Fully sensible of the slow but certain approach of the king of terrors, he endured his sufferings with the resignation of a Christian, and the calmness of a philosopher. During his last sickness, he often discoursed on the progressive improvement of the healing art, and pronounced a patriarchal blessing on the faculty. He may have derived his respect for medicine as a profession from his great maternal uncle, Dr. Zabdiel Boylston; or his comprehensive mind may have been so penetrated with the value of medical science, from a familiar acquaintance with John Hunter, and other eminent medical philosophers, that he desired to encourage the best talents of his countrymen, to the cultivation of medical science.

The Boylston Medical Library of Harvard University, the Boylston Anatomical Museum of Harvard University, the Boylston prize medals for successful Dissertations on difficult medical subjects, and the donations to the Boylston Medical Society, constitute a sum total of patronage to the Medical Profession, which the recipients of the bounty will ever remember in silent but operative gratitude.

The ear of our benefactor is deaf to our feeble praise, but he is translated to the abode of the just made perfect, where their works do follow them.

The Massachusetts Medical Society will learn, with much satisfaction, that the last moments of Mr. Boylston were soothed by friendship the most devoted, and kindness the most untiring.

The prominent incidents in the life of a benefactor are ever recounted by the recipients of his bounty, with the most glowing delight.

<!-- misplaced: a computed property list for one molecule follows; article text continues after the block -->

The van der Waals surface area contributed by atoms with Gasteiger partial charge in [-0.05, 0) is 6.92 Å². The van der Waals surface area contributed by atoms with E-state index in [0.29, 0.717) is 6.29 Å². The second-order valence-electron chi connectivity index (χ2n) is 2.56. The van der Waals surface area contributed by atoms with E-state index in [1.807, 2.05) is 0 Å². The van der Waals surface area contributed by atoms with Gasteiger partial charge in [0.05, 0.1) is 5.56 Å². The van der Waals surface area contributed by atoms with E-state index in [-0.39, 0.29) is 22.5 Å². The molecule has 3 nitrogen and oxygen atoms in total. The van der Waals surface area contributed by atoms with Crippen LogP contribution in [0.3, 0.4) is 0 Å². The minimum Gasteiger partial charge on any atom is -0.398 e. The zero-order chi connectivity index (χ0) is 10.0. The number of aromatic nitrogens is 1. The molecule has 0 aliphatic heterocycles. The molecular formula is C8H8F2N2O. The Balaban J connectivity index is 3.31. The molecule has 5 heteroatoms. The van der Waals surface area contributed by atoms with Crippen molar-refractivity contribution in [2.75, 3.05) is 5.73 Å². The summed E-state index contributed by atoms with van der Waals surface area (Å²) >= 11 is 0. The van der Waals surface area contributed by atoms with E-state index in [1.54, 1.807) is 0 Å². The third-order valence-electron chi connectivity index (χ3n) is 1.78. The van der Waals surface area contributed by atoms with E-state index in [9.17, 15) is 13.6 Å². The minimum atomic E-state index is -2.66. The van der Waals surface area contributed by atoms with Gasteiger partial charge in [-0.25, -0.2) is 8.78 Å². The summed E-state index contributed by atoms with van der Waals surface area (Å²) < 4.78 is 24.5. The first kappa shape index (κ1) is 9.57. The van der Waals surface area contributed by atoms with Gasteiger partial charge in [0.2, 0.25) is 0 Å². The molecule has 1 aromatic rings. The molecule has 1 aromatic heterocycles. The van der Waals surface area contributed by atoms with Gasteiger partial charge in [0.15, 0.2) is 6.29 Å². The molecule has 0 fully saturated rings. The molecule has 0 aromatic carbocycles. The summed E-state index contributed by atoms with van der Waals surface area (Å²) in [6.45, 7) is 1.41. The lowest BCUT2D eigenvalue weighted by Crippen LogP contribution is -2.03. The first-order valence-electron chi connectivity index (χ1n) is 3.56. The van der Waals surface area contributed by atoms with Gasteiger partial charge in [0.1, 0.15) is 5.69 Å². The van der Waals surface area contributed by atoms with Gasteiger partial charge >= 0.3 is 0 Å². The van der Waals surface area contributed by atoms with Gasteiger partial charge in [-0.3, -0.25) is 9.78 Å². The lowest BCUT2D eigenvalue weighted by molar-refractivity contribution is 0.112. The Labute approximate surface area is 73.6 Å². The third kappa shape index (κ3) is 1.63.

Ward Nicholas Boylston, Esq. alias Ward Hallowell, was born in Boston, November 22, 1749. The family residence of his father was on the site where now stands the new stone gothic church, in which the apos tolical Beecher pours forth his eloquence to awaken slumbering christendom to extend its conquests through the habitable globe.* His father was an officer in the Custom House, when the revolutionary war began. His mother was a Boylston. His education was conducted in the free schools of Boston. By the particular desire of his maternal uncle, Nicholas Boylston, through a royal license, he dropped the name of Hallowell, and received the addition of, to his Christian name Ward, Nicholas Boylston. According to the laws and usage of the time, the Christian name could not be changed. The change of the paternal to the maternal name, took place March 25th, 1770.

* Benjamin Hallowell, Esq. the father of Mr. Boylston, married Mary Boylston, by whom he had fourteen children, of whom two only now survive ; viz. Sir Benjamin Hallowell, vice-admiral of the Red, in the British Navy, and Mrs. Judge Elmsley, both residents in England. Mrs. Hallowell was the daughter of Thomas Boylston, and sister to Nicholas Boylston, and Thomas Boylston, and Mrs. Governor Gill, and three other sisters and another brother. Thomas Boylston, the father of Mrs. Hallowell, was the fourth son of Dr. Thomas Boylston, who came to this country in 1635, and settled in Brookline, on the farm where the late David Hyslop, Esq. resided. Peter Boylston, the third son of Dr. Thomas Boylston, was the father of the mother of the late expresident John Adams. Dr. Zabdiel Boylston, F. R. S. who first introduced, at the peril of his life, the Small Pox inoculation into America, was the eldest son to Dr. Thomas Boylston above named, of course Dr. Zabdiel Boylston was great uncle to our deceased benefactor, and his mother and the mother of John Adams, the ex-pre nt, wer first cousins. Dr. Zabdiel Boylston when